The wisdom of the 'has-beens'
Israel has finally established a home for its nobility, a House of Lords in the Defense Ministry compound in Tel Aviv, where retired senior commanders of the Israel Defense Forces gather.
Near the War Office in Whitehall stand three silent figures of British commanders from World War II, each with his name or nickname, a one-word trademark: Monty, Alanbrooke, Slim. On the right is Field Marshal Bernard Law Montgomery of Alamein, in the middle stands the chief of staff of the imperial armed forces, Field marshal Alan Francis Brooke, and on the left, in a stance reminiscent of Rafael Eitan, is the commander of the Burma campaign, Field Marshal William Slim. All were awarded the title of viscount, and all mumbled but kept quiet after they left the military, and did not tell the youth that followed them how to run wars.
Israel, too, has finally established a home for its nobility, a House of Lords in the Defense Ministry compound in Tel Aviv, where retired senior commanders of the Israel Defense Forces gather. The generals of the past have already met twice with Chief of Staff Dan Halutz. Among them, for example, was a former head of the navy, Shmuel Tankus, 92. But the doyen of the group was Shlomo Shamir, 94, who commanded Brigade 7 in the Battle of Latrun in 1948 and later served as commander of both the navy and the air force, positions to which he was appointed by then defense minister David Ben-Gurion in order to impose central authority over these branches of the military. As chief of staff, Halutz has a similar role, but in reverse: He is meant to aerate the ground forces rather than to keep the air force grounded.
Shamir, sharp and clear-minded, had some good things to say during the meeting, and so did Major General (reserves) Avraham Tamir, who commended Halutz on being the first chief of staff who is trying to create a combined General Staff rather than a ground forces staff with air and naval attaches. Tamir, 82, also said that during the Lebanon campaign, and contrary to previous wars, the IDF managed to act in such a way as to achieve the declared political aims. And there were others whose comments caused those present to shrivel in their seats, grumbling. They were not asking for a committee of inquiry into the IDF, but for a state-appointed emergency committee to run the IDF, preferably with themselves as part of the panel.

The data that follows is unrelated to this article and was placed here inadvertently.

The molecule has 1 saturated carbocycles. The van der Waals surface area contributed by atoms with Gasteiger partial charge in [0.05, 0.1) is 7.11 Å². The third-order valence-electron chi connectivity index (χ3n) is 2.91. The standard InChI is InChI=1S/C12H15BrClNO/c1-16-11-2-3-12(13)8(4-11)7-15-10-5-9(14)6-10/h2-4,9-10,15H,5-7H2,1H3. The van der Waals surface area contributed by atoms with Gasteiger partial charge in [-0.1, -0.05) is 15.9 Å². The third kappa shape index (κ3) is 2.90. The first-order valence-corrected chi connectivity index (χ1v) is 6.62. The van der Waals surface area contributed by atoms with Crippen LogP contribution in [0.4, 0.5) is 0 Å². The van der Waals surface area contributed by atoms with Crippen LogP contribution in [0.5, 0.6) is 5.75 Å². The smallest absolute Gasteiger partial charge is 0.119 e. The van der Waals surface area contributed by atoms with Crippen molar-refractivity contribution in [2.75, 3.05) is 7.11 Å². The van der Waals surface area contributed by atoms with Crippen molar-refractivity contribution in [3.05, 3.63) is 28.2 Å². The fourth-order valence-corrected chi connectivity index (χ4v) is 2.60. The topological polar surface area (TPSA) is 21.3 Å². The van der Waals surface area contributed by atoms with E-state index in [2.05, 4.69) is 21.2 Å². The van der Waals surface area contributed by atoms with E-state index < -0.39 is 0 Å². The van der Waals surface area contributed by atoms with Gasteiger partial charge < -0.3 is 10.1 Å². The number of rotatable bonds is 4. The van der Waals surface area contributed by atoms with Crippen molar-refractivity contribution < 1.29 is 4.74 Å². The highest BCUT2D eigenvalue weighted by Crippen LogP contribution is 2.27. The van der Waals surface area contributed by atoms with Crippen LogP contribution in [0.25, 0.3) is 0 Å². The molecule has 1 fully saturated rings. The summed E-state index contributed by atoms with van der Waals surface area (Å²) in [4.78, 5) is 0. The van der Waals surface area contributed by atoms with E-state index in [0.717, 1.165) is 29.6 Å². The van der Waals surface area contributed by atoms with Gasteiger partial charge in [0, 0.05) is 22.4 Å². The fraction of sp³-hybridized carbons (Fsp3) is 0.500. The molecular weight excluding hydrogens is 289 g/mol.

In the management of day-to-day affairs, apart from a preparatory period during which it is customary to ask one's predecessors for helpful advice, no one would dream that Yitzhak Navon, say, ought to make recommendations to President Moshe Katsav, or Yoram Aridor to Finance Minister Abraham Hirchson, or Moshe Landau to Chief Justice Dorit Beinisch, or Shlomo Sharf to national team coach Avraham Grant. But generals are generals for life, until their military funerals, even if 50 years have passed since they retired. As such, Halutz is slated to be the next "has-been," and the next chief of staff will have to listen to his advice.
These former generals have time on their hands, as well as energy, memories and some scores to settle. They are often surprised to discover that their colleagues also have scores to settle with them. Their pretentious demand that future generations consult with them - and woe to him who fails to accept their recommendations, which are often contradictory - ignores human nature. Heirs do not want their predecessors, who are free of responsibility, to patronize them like an older chaperon accompanying a novice driver. And if the future is only meant to be a recycling of the past, there is no hope for progress, much less revolution. The armored corps officers who were second fiddle until they took the lead from the infantry corps in the Six-Day War, only to lose it again in the Yom Kippur War, went from being innovators to conservatives, reactionaries against the rule of the air force. Of course, if precedent were binding, the Wright brothers would never have left their bicycle workshop.
There has never been a government as laden with "has-beens," or one that failed as miserably, as the government during the Yom Kippur War. That was a government headed by Golda Meir - a prime minister for four and a half years and a foreign minister for nine years before that - and backed by several feted defense establishment veterans, including Moshe Dayan, Haim Bar-Lev, Yigal Allon, Israel Galili and Shimon Peres.
There are only two places that are natural repositories for the wisdom of defense "has-beens": various advisory groups, such as the National Security Council, and state and military oversight bodies. By chance, the two will meet tonight in a harsh report prepared by the defense oversight branch of the State Comptroller's Office, headed by a reserve general, on the failure of prime ministers to do their duty and take advantage of the National Security Council, which has also usually been headed by former senior defense figures.